Photo by Connor Jalbert on Unsplash
So this is where we are, America. Polarized. It’s Us versus Them in a battle royale, and we’re fighting tooth and nail over just about every imaginable topic. Few people are interested in finding common ground as a starting place to facilitate healing for our nation, or more importantly, its citizenry. But if you’re not raging at either end of spectrum, there’s a path to higher middleground.
White nationalists led a torch march through the grounds of the University of Virginia on Friday night in Charlottesville, Va. Credit: Edu Bayer for The New York Times
How come nobody can let the past go and learn to love and respect each other?
A friend of mine who supports leaving Confederate memorials where they are posed that very question a few days ago. And it’s a good question. Why can’t Confederate sympathizers let go of the past? There’s a faction of Americans who believe that removing these memorials is an attempt to erase history of those who fought and died in historic battles. I disagree.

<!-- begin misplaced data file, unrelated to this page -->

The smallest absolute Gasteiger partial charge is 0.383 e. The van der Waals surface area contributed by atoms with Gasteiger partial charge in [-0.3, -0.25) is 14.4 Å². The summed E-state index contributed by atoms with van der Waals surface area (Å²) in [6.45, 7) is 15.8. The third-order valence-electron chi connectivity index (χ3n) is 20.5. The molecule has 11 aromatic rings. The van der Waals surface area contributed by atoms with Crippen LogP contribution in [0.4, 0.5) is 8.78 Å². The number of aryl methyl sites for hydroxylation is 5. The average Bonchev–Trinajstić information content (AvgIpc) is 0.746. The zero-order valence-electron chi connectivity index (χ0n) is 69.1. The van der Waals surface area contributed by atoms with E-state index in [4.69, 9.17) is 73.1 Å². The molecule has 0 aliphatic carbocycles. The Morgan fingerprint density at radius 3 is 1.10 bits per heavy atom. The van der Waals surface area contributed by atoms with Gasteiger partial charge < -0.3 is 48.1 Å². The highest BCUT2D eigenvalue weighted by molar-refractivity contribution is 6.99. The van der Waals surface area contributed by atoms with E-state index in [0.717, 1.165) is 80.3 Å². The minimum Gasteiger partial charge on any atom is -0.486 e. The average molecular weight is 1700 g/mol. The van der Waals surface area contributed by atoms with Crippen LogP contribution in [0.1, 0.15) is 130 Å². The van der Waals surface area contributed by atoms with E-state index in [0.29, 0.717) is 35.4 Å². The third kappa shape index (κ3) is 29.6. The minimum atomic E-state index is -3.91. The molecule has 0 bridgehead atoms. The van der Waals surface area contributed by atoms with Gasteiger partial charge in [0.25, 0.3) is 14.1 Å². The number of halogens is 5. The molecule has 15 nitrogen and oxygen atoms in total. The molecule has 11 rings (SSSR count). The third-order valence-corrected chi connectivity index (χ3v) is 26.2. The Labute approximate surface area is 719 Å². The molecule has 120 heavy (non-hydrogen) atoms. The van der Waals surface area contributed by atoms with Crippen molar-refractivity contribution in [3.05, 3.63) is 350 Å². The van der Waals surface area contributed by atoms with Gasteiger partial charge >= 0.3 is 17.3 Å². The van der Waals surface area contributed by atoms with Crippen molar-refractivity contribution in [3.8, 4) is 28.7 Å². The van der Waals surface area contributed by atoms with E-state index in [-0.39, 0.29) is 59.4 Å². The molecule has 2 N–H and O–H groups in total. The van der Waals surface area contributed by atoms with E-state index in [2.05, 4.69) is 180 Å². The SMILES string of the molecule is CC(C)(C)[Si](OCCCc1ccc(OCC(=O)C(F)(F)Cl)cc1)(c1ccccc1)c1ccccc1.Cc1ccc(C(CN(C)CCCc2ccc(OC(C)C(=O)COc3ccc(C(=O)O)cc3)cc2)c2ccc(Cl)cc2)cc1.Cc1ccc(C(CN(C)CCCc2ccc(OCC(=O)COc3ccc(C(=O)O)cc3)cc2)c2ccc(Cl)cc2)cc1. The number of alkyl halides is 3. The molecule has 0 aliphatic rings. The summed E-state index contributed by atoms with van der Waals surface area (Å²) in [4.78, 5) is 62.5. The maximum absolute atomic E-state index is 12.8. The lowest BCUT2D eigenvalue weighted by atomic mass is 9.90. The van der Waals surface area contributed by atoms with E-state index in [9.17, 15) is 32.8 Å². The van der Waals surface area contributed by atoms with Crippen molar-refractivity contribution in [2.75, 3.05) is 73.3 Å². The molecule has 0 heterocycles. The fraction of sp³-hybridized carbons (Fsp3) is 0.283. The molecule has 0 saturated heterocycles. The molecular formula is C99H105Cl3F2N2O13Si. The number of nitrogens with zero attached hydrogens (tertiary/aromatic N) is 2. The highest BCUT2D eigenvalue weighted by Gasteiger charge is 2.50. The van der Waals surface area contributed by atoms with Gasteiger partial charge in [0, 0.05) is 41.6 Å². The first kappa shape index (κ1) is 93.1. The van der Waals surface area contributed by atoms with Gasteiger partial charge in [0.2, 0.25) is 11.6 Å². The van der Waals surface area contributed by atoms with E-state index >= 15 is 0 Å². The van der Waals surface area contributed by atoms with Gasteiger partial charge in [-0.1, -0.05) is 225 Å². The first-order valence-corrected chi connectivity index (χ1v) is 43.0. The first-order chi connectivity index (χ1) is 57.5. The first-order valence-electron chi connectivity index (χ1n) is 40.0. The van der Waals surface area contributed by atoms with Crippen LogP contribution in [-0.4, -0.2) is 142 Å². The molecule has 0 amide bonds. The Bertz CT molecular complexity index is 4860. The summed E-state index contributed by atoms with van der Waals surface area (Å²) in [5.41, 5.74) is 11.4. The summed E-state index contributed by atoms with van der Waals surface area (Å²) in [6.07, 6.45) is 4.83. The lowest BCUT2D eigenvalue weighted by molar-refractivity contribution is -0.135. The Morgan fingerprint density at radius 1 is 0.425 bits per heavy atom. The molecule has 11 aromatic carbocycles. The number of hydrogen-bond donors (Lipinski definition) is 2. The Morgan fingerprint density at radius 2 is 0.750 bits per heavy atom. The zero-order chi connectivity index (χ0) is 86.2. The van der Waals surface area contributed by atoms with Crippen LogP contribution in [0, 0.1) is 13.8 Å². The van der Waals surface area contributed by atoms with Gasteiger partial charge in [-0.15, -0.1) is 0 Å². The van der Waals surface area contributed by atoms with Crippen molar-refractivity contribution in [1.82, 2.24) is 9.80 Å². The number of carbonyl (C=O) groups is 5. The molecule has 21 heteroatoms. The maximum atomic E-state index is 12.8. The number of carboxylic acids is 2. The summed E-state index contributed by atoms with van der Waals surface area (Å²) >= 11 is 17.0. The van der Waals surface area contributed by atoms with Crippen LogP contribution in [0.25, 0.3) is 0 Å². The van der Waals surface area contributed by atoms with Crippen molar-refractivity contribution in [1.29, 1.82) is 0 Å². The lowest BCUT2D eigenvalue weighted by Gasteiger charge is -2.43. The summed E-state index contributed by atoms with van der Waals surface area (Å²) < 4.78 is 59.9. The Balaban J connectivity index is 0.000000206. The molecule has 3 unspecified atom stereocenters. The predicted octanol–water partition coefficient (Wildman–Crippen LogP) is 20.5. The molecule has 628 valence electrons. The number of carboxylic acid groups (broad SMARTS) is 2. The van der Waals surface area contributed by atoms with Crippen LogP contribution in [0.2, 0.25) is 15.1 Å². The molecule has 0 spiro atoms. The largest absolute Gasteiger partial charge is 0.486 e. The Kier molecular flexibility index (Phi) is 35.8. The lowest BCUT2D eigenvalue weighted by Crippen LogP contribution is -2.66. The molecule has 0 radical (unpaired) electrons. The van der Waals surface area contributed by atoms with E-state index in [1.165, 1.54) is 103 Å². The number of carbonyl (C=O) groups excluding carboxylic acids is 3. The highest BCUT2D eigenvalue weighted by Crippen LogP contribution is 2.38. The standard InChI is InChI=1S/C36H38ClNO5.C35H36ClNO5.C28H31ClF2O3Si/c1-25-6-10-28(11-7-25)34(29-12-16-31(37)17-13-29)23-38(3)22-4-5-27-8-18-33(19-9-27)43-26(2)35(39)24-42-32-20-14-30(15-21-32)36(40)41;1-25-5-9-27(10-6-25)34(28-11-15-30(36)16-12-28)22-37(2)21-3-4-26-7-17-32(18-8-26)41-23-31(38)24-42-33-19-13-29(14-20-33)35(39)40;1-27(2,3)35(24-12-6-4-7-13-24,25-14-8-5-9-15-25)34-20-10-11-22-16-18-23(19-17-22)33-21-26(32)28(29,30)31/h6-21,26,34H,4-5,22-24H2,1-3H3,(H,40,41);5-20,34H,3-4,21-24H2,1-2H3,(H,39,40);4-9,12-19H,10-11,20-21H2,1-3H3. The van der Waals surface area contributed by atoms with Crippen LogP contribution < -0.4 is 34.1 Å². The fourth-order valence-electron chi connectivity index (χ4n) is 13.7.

Image by Jacob Morrison, at unsplash.com
July 4, 1776. King George of England versus Washington, Franklin, Jefferson, Hamilton, and a band of patriots. Back then, the game was a fight for our independence. And America won its freedom from England, a world-class superpower. Decisively.
Earliest known photograph of the White House. The image was taken in 1846 by John Plumbe during the administration of James K. Polk. (Library of Congress/John Plumbe) Found at: http://www.smithsonianmag.com/smart-news/white-house-was-fact-built-slaves-180959916/#hk54Pm4MdSwWPvkh.01
Why is that when positive references are made regarding Black Americans, our accomplishments, or our contributions to society, certain people feel the need to add the proviso (condition) “they didn’t do it alone,” but when negative references are made about Black Americans the underlying caveat (condition) is that the grouping is reserved exclusively for Black Americans?
Case in point—